[ejabberd] Mnesia and Pids

Mickael Remond mickael.remond at erlang-fr.org
Wed Nov 16 10:56:34 MSK 2005


* Matthew Reilly <matthew.reilly at sipphone.com> [2005-11-15 13:32:26 -0800]:

> I discovered an odd behavior with Mnesia/OTP and I don't know if this is
> a bug with Mnesia/Erlang/OTP or something I'm missing.
> 
> I was playing around with ejabberd configuration and I accidentally
> started up an ejabberd node with odbc without first compiling ejabberd
> with odbc support. This ended up causing different clustered node to
> crash due to an out of memory error. The root cause of the crash seemed
> to either be how Mnesia stores Pids or Erlang/OTP monitors them.

I think your problem does not relates to ODBC, as you are only speaking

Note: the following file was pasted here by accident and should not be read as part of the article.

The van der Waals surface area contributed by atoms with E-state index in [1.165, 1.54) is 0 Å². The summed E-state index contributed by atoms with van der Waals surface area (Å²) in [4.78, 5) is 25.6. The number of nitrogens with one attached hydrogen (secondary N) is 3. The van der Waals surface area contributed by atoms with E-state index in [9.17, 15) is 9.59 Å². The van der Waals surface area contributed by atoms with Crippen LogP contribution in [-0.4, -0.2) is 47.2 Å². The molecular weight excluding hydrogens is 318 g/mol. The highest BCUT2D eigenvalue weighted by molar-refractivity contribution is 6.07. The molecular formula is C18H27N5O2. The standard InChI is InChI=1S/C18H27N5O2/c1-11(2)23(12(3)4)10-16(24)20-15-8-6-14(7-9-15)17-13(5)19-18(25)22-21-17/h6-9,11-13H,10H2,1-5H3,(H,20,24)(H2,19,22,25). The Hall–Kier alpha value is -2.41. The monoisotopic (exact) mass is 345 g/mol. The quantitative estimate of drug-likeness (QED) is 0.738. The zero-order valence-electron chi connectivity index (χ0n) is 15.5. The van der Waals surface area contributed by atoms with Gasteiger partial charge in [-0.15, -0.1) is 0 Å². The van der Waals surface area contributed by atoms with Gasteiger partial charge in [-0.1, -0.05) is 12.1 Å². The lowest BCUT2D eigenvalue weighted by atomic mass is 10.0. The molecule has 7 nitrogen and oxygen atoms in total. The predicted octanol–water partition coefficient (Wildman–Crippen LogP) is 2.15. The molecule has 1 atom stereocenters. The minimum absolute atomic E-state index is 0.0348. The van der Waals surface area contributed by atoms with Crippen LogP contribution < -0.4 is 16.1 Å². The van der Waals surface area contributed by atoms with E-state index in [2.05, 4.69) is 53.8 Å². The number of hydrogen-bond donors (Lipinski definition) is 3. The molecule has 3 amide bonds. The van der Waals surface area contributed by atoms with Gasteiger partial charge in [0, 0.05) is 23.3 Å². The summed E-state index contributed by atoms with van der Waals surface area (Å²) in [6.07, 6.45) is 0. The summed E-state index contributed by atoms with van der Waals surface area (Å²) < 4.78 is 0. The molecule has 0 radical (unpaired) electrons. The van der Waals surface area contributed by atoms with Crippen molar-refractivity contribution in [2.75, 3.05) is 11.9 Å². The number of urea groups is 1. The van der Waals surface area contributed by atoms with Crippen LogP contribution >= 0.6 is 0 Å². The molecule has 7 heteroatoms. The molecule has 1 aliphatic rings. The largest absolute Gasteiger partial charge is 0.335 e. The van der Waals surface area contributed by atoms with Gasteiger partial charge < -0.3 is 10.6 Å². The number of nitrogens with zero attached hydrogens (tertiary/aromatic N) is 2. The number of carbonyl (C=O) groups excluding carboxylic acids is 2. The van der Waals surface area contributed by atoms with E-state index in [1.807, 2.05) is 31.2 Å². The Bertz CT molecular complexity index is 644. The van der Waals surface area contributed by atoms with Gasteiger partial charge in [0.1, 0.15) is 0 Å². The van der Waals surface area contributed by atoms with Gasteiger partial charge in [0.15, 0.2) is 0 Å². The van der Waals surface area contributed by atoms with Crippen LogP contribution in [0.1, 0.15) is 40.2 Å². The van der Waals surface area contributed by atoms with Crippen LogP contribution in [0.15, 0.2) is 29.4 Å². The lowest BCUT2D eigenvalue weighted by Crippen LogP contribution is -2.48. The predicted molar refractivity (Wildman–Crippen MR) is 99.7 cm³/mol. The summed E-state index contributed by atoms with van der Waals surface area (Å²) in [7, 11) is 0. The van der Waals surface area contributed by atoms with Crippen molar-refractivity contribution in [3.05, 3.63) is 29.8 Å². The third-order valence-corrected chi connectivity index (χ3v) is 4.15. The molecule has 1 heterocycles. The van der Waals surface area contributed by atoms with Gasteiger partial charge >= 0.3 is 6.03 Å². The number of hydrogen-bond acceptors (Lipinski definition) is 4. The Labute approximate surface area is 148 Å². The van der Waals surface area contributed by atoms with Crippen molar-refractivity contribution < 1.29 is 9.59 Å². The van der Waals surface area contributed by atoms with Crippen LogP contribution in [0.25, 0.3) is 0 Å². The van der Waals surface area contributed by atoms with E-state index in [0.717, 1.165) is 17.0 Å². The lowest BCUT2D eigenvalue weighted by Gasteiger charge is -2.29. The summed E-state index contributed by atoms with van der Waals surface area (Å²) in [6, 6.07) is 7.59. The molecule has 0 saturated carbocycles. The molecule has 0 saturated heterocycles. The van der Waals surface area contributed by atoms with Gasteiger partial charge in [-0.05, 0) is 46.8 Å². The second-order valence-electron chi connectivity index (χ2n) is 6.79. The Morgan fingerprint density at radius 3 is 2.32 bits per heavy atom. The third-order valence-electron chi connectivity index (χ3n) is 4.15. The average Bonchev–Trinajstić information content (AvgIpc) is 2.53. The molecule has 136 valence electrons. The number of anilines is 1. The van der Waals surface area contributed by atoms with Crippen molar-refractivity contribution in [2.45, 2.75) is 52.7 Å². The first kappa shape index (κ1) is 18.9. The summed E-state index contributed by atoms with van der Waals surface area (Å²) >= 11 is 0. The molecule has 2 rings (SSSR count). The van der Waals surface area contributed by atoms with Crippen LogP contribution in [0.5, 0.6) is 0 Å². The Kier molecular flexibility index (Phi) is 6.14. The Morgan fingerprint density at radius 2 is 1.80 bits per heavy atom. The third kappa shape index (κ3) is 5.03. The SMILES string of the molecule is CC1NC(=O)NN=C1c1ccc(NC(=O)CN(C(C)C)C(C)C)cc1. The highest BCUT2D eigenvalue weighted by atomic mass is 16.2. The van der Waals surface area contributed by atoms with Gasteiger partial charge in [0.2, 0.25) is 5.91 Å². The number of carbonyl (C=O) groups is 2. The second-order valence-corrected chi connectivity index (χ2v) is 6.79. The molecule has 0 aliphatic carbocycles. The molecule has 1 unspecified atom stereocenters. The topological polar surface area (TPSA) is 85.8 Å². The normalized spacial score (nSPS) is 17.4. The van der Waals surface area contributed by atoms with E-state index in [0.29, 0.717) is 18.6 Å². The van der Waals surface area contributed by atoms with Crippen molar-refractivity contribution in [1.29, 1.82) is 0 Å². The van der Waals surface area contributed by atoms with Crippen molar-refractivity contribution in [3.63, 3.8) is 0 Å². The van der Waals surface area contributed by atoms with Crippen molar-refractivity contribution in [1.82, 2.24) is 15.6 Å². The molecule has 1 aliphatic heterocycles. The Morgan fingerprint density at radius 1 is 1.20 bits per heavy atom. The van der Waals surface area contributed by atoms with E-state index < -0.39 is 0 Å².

about Mnesia. Mnesia is not an SQL database.

[snip...]
> While the original cause was due to an application error, it seems that
> Mnesia and/or erlang/OTP should not allow a BIF to crash due to an
> application error. Either Mnesia shouldn't return an invalid Pid, or
> erlang:monitor should handle it correctly.
> 
> Is this a true bug or am I not understanding how Mnesia is supposed to
> handle Pids?
> If it is a bug, is it in Mnesia or in OTP/erlang?

In the piece of code you describe, there is nothing related to Mnesia
itself, but related to how the application code is managing its data.
The described Pid does not seem related to Mnesia internal, but to
ejabberd routing table.

> To reproduce this behavior:
> 1) Start ejabberd as normal on System A:
> 2) Force application error on System B:
> 3) Add System B as a cluster:
> 4) Start System B:
> 5) Stop System A:
> 6) Start System A:

It seems that in your recipe, you are forcing the Mnesia database to
have out of sync tables.
What happens if you stop all nodes and then restart A then B ? 

-- 
Mickaël Rémond


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